Behind all this has been a darker message, though. Essentially Huawei is offering the world a choice. Take the U.S. line, swallow its tech dominance through the likes of Google, Apple, Microsoft, Amazon, Facebook and Qualcomm. Or push back, don’t take it all at face value, and support this leading non-U.S. player as it carves out a new way. The messaging around a replacement for Android itself or a replacement for Google Mobile Services aligns with this. The world’s consumers don’t want to move from Google, but in truth no company has offered them a viable alternative in a decade.
Huawei has ridden out the storm. Between its 5G contracts and its smartphone market position it is well protected for another 12-18 months, with perhaps another 10% market share in China on offer to offset any slowing non-China sales. Beyond that, there are one of two paths open to the company. Either Google (and the others) will be returned under Commerce Department licenses, in which case the company will be even stronger, even more of a threat to its competition. Or the blacklist will hold, in which case the company will invest in Huawei Mobile Services and in an app ecosystem to wean millions to its new third way.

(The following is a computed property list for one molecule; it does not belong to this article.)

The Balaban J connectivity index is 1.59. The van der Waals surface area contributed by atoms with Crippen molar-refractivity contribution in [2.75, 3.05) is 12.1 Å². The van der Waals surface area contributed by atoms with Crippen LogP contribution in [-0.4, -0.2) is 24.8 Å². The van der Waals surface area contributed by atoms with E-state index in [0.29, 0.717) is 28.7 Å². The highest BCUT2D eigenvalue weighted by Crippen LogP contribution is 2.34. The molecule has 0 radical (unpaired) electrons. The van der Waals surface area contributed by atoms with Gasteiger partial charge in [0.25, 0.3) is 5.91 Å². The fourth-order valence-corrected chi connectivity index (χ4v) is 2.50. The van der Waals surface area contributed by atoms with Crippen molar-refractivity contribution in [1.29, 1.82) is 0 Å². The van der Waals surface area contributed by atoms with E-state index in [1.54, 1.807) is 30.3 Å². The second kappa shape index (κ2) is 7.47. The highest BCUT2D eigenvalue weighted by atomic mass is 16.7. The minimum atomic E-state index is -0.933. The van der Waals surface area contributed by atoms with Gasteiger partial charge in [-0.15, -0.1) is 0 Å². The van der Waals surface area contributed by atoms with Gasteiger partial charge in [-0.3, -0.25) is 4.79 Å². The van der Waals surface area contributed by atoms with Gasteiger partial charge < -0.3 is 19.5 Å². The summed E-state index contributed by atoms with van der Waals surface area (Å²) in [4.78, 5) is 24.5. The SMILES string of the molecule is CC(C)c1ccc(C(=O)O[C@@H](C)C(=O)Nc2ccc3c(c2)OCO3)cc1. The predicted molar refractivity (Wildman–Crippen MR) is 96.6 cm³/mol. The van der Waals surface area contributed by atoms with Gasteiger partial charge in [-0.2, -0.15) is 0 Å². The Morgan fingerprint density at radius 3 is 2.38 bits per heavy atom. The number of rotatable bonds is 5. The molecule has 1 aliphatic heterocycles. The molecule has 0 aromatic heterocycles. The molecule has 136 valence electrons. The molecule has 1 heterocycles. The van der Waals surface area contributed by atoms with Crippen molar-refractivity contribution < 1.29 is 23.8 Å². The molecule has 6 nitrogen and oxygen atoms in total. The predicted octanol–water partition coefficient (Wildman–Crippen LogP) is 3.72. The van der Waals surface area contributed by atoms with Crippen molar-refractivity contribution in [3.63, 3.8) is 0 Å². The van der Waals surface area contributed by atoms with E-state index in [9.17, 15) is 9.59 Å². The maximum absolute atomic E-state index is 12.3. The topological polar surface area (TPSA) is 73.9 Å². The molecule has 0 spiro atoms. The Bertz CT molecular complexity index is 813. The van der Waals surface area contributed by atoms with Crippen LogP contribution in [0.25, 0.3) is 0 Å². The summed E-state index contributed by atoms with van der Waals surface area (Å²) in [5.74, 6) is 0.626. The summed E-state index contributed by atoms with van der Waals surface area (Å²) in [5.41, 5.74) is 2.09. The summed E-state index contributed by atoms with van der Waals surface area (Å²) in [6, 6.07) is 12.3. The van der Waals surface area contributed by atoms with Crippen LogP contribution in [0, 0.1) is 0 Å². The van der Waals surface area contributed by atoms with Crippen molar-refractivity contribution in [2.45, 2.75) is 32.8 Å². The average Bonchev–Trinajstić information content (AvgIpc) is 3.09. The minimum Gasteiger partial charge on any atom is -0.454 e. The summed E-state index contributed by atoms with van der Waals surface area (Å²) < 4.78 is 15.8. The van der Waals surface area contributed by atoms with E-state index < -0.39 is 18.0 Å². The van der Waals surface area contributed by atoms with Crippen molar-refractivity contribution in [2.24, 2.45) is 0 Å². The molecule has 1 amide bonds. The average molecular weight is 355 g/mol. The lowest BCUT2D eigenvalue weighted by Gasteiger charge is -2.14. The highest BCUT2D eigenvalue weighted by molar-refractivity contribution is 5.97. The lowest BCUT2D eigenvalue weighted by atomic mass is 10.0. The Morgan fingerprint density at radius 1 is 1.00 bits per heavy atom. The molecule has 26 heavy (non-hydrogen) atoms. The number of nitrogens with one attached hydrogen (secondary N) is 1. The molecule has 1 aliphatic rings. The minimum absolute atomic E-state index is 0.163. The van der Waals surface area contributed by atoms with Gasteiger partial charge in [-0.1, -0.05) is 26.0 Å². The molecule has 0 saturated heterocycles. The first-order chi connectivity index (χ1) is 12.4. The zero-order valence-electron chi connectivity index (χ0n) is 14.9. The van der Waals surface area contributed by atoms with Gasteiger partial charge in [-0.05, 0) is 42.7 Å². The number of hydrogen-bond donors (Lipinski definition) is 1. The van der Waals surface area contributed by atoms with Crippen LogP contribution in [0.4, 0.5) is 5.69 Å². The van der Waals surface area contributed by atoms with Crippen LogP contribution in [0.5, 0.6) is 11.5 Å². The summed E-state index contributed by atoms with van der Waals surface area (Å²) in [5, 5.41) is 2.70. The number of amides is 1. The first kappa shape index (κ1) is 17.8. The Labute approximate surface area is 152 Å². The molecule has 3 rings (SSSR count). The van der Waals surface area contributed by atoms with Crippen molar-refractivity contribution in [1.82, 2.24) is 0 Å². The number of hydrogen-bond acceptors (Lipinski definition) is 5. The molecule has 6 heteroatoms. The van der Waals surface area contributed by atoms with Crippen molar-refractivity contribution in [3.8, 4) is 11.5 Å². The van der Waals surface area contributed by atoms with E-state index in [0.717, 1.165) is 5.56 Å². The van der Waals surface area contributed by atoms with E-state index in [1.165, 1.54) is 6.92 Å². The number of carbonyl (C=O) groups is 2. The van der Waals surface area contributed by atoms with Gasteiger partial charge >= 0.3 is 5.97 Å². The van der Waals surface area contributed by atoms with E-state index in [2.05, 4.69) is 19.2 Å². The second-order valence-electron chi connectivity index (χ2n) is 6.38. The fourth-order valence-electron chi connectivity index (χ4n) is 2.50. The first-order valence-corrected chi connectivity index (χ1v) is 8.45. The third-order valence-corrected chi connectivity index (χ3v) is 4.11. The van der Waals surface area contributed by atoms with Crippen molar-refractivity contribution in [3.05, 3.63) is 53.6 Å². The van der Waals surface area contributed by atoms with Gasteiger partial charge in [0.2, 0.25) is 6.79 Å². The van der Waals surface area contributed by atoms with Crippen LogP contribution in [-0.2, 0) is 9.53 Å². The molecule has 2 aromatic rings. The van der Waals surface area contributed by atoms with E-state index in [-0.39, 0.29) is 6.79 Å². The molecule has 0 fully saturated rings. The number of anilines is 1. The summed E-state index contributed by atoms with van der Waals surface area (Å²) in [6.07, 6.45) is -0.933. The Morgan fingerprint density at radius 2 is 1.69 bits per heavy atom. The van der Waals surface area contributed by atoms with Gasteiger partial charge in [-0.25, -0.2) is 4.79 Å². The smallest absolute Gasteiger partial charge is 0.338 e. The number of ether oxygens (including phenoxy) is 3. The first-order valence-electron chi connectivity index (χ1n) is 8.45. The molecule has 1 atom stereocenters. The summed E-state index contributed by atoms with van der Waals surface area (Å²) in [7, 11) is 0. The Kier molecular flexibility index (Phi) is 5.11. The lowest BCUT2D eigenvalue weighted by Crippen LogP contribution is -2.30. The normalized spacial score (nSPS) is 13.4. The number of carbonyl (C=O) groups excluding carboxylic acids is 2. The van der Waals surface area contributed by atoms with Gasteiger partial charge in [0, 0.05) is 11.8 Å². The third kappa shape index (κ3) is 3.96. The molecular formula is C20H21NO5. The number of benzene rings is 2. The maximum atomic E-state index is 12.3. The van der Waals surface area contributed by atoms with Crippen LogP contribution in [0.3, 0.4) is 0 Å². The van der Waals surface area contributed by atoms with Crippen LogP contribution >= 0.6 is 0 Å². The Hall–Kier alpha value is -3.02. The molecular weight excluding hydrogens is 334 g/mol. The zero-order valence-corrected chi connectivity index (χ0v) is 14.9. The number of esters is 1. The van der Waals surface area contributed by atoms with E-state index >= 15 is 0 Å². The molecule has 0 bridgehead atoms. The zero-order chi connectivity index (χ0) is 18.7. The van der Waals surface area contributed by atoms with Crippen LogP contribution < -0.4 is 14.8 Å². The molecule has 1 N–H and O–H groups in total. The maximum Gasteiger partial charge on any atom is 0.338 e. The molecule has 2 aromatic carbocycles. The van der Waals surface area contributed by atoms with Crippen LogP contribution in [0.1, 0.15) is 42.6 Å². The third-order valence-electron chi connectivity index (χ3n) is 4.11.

Unless there is a significant change in the U.S. stance, this analysis on Huawei will continue back and forth. And the more the company is seen to ride out its sanctions, the more likely the U.S. will trade away more restrictions for trade talk benefits while they still carry some weight. Meanwhile, behind the scenes, U.S. tech giants continue to lobby for a return to business as usual. What is certain, is that there was no expectation that Huawei would field the first six months of its blacklist as well as it has. For the U.S. to campaign this strongly against a commercial enterprise is unprecedented—the result of that campaign, though, is arguably even more so.